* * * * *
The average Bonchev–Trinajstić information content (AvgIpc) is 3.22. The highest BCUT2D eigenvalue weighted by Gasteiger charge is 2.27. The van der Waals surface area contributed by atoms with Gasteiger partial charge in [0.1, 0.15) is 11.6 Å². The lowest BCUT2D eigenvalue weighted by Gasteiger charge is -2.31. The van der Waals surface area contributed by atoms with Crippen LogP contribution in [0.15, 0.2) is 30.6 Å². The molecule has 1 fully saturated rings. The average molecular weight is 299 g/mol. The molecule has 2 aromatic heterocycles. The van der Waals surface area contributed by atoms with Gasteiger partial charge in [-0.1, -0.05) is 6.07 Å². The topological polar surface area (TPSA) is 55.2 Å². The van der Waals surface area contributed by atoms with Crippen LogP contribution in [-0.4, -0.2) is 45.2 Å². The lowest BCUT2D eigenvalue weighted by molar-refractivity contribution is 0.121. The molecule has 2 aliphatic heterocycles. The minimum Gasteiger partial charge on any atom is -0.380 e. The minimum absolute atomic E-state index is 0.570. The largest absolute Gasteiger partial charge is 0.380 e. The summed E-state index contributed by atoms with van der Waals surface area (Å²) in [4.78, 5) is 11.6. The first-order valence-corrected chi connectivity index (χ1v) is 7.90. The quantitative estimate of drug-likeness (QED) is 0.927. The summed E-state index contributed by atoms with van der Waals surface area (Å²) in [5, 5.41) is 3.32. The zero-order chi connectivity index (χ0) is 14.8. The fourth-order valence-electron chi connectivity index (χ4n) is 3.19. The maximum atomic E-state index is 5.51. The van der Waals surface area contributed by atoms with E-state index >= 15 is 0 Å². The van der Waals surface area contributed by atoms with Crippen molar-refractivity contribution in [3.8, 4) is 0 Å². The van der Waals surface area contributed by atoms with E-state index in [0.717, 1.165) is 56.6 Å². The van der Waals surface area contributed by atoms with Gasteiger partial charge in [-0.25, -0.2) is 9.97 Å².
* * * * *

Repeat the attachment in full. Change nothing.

The average Bonchev–Trinajstić information content (AvgIpc) is 3.22. The highest BCUT2D eigenvalue weighted by Gasteiger charge is 2.27. The van der Waals surface area contributed by atoms with Gasteiger partial charge in [0.1, 0.15) is 11.6 Å². The lowest BCUT2D eigenvalue weighted by Gasteiger charge is -2.31. The van der Waals surface area contributed by atoms with Crippen LogP contribution in [0.15, 0.2) is 30.6 Å². The molecule has 1 fully saturated rings. The average molecular weight is 299 g/mol. The molecule has 2 aromatic heterocycles. The van der Waals surface area contributed by atoms with Gasteiger partial charge in [-0.1, -0.05) is 6.07 Å². The topological polar surface area (TPSA) is 55.2 Å². The van der Waals surface area contributed by atoms with Crippen LogP contribution in [-0.4, -0.2) is 45.2 Å². The lowest BCUT2D eigenvalue weighted by molar-refractivity contribution is 0.121. The molecule has 2 aliphatic heterocycles. The minimum Gasteiger partial charge on any atom is -0.380 e. The minimum absolute atomic E-state index is 0.570. The largest absolute Gasteiger partial charge is 0.380 e. The summed E-state index contributed by atoms with van der Waals surface area (Å²) in [4.78, 5) is 11.6. The first-order valence-corrected chi connectivity index (χ1v) is 7.90. The quantitative estimate of drug-likeness (QED) is 0.927. The summed E-state index contributed by atoms with van der Waals surface area (Å²) in [5, 5.41) is 3.32. The zero-order chi connectivity index (χ0) is 14.8. The fourth-order valence-electron chi connectivity index (χ4n) is 3.19. The maximum atomic E-state index is 5.51. The van der Waals surface area contributed by atoms with E-state index >= 15 is 0 Å². The van der Waals surface area contributed by atoms with Crippen molar-refractivity contribution in [3.8, 4) is 0 Å². The van der Waals surface area contributed by atoms with E-state index in [0.717, 1.165) is 56.6 Å². The van der Waals surface area contributed by atoms with Gasteiger partial charge in [-0.25, -0.2) is 9.97 Å².